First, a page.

March 2, 1981.
APPEAL FROM 19TH JUDICIAL DISTRICT COURT, PARISH OF EAST BATON ROUGE, STATE OF LOUISIANA, HONORABLE FRANK FOIL, J.
William J. Guste, Jr., Atty. Gen., Barbara Rutledge, Asst. Atty. Gen., Ossie Brown, Dist. Atty., John Sinquefield, Kay Kirkpatrick, Asst. Dist. Attys., for plaintiff-appellee.
Andrew Jack Bennett, Jr., Bennett McLaughlin, Baton Rouge, for defendant-appellant.
The sole issue presented by this appeal from a conviction of attempted aggravated rape is the admissibility of defendant's confession.
Defendant, an 18-year old man, broke into an L.S.U. code's apartment on July 31, 1976. He stabbed her pet dog, ripped out her telephone, and forced her with a knife into a bedroom, where he raped her. He than ransacked her apartment, looking for money and jewelry. Before leaving, he again raped the victim.
Police investigators arrested defendant on the morning of August 16, 1976 for a series of rapes, one of which resulted in the death of the victim. Following his arrest, defendant made a series of confessions, including the confession challenged in this case.
He was indicted for multiple counts of rape and was convicted. That conviction was reversed because of the trial court's failure to serve the various counts and to require separate trials. State v. Coleman, 369 So.2d 1286 (La. 1979).
Prior to this trial the count was amended to charge attempted aggravated rape. Because the United States Supreme Court had declared the death penalty for aggravated rape unconstitutional in Selman v. Louisiana, 428 U.S. 906, 96 S.Ct. 3214, 49 L.Ed.2d 1212 (1976), defendant could only be sentenced to the most serious penalty for a lesser included offense. See State v. Lee, 340 So.2d 180 (La. 1976).
The sole attack on the admissibility of the confession is based on the contention that defendant did not have the intellectual capacity to discern the meaning of the Miranda warnings and to choose knowingly between silence and speech. There are no complaints of police brutality, police promises or police conduct designed to overcome a suspect's will and to produce a confession which is not the voluntary product of his own choice.
The state is required to prove that a confession was voluntarily given after full compliance with the warnings required by Miranda and by La.Const. Art. 1, § 13 (1974). State v. Glover, above; R.S. 15:451; Miranda v. Arizona, 384 U.S. 436, 86 S.Ct. 1602, 16 L.Ed.2d 694 (1966). See also C.Cr.P. art. 703. The trial judge must find that the state carried its burden beyond a reasonable doubt. State v. Welch, 337 So.2d 1114 (La. 1976).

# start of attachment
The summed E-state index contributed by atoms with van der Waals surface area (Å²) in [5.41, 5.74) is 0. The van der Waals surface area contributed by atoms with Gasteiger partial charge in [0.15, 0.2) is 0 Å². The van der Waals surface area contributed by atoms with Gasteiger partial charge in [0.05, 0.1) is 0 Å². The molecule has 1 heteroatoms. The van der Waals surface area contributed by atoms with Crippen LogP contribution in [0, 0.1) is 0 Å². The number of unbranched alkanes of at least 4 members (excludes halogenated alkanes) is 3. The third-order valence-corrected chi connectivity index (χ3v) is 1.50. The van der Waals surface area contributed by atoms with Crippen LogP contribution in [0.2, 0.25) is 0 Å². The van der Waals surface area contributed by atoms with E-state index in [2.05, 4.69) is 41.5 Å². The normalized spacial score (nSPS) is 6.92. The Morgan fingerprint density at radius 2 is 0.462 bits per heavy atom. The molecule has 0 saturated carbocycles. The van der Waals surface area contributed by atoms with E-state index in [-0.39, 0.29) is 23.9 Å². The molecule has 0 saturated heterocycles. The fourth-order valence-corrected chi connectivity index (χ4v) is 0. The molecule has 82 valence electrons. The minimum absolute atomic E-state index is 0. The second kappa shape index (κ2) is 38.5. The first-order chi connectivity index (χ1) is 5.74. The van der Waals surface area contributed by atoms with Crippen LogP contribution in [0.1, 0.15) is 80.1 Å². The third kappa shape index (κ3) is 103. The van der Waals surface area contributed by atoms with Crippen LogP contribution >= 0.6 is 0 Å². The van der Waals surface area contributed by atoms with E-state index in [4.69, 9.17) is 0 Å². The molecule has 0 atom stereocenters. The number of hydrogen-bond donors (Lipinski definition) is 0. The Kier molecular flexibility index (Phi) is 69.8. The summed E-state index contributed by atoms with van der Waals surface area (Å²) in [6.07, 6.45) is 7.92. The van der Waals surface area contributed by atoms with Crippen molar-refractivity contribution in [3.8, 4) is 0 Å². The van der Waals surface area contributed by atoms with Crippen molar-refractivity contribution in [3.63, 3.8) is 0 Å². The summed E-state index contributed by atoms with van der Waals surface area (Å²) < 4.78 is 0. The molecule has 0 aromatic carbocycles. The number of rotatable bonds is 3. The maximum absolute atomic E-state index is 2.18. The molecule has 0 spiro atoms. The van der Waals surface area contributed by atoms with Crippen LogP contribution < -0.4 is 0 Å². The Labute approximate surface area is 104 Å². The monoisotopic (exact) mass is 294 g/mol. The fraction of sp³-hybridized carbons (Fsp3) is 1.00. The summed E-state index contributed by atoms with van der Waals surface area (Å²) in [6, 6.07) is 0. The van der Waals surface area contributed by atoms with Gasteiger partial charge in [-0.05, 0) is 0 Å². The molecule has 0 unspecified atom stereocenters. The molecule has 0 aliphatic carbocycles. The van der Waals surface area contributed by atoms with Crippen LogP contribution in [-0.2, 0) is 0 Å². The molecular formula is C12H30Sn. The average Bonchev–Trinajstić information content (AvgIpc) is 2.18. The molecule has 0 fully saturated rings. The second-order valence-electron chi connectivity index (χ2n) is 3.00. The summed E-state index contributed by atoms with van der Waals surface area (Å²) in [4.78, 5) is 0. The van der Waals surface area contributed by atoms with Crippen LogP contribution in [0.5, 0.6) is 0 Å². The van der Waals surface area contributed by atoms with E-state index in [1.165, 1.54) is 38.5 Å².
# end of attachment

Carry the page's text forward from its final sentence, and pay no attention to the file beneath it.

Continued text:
When the issue on appeal is whether an accused's level of intellectual disability precluded him from effectively understanding the essential nature of his rights to silence and counsel and of the consequences of his speech, much weight is accorded to the trial court's assessment. State v. Trudell, 350 So.2d 658 (La. 1977); State v. White, 329 So.2d 738 (La. 1976). Here, defendant makes no contention that an improper legal standard was applied by the trial court, but contends only that those standards were incorrectly applied under the facts of this case. Hence, we are reviewing only the application of well-settled principles. See Cooper v. Griffin, 455 F.2d 1142 (5th Cir. 1972); United States v. Glover, 596 F.2d 857 (9th Cir. 1979); State v. Glover, 343 So.2d 118 (La. 1977).
The testimony of two psychiatrists, a psychologist, the two interrogating officers, and the defendant himself was presented at the original hearing on the motion to suppress in 1977. After this court remanded the case for separate trials of each count and for reconsideration of the confession's admissibility, the trial judge conducted a new hearing on the motion to suppress, at which the parties introduced by stipulation all of the evidence taken on the original hearing. The trial judge then undertook another review of that evidence and listened to a tape recording of defendant's confession in its entirety, concluding that defendant, despite his low level of intellectual capacity, had the ability to understand his rights and to understand the significance of his decision and to speak and admit his wrongdoing. In denying the motion to suppress, the judge rendered the following reasons for judgment:
"This case was reversed by the Louisiana Supreme Court on the basis of improper joinder of six (6) counts. In the majority opinion, the court ordered the trial court to set aside the ruling of the trial judge that the taped confessions were freely and voluntarily given. The Supreme Court ordered that the admissibility of the confessions by [sic] determined anew in the event that the defendant is retried. This opinion concerns the admissibility of the taped confessions on counts one (1) and two (2). There was no confession on count four (4). The court will not render an opinion on the admissibility of the confession in counts three (3), five (5) and six (6) until those matters are set for trial.